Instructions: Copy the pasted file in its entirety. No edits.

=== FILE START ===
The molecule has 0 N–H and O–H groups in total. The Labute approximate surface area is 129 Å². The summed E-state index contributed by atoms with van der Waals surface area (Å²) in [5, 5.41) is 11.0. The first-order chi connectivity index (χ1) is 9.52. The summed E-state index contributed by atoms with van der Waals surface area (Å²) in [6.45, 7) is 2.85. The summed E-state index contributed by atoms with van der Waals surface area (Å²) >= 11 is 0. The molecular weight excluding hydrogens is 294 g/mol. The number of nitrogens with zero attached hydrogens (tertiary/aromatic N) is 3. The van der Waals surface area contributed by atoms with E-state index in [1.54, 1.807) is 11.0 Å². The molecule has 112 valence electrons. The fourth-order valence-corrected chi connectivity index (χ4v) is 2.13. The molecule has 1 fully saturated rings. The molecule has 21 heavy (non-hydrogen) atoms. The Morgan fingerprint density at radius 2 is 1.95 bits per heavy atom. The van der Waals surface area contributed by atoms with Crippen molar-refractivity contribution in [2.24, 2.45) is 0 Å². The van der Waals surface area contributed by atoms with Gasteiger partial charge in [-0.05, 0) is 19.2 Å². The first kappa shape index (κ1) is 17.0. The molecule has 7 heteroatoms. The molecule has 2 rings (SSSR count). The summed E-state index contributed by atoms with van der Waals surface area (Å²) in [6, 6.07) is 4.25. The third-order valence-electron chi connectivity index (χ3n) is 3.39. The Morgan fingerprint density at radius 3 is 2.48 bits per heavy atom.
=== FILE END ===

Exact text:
The molecule has 0 N–H and O–H groups in total. The Labute approximate surface area is 129 Å². The summed E-state index contributed by atoms with van der Waals surface area (Å²) in [5, 5.41) is 11.0. The first-order chi connectivity index (χ1) is 9.52. The summed E-state index contributed by atoms with van der Waals surface area (Å²) in [6.45, 7) is 2.85. The summed E-state index contributed by atoms with van der Waals surface area (Å²) >= 11 is 0. The molecular weight excluding hydrogens is 294 g/mol. The number of nitrogens with zero attached hydrogens (tertiary/aromatic N) is 3. The van der Waals surface area contributed by atoms with E-state index in [1.54, 1.807) is 11.0 Å². The molecule has 112 valence electrons. The fourth-order valence-corrected chi connectivity index (χ4v) is 2.13. The molecule has 1 fully saturated rings. The molecule has 21 heavy (non-hydrogen) atoms. The Morgan fingerprint density at radius 2 is 1.95 bits per heavy atom. The van der Waals surface area contributed by atoms with Crippen molar-refractivity contribution in [2.24, 2.45) is 0 Å². The van der Waals surface area contributed by atoms with Gasteiger partial charge in [-0.05, 0) is 19.2 Å². The first kappa shape index (κ1) is 17.0. The molecule has 7 heteroatoms. The molecule has 2 rings (SSSR count). The summed E-state index contributed by atoms with van der Waals surface area (Å²) in [6, 6.07) is 4.25. The third-order valence-electron chi connectivity index (χ3n) is 3.39. The Morgan fingerprint density at radius 3 is 2.48 bits per heavy atom.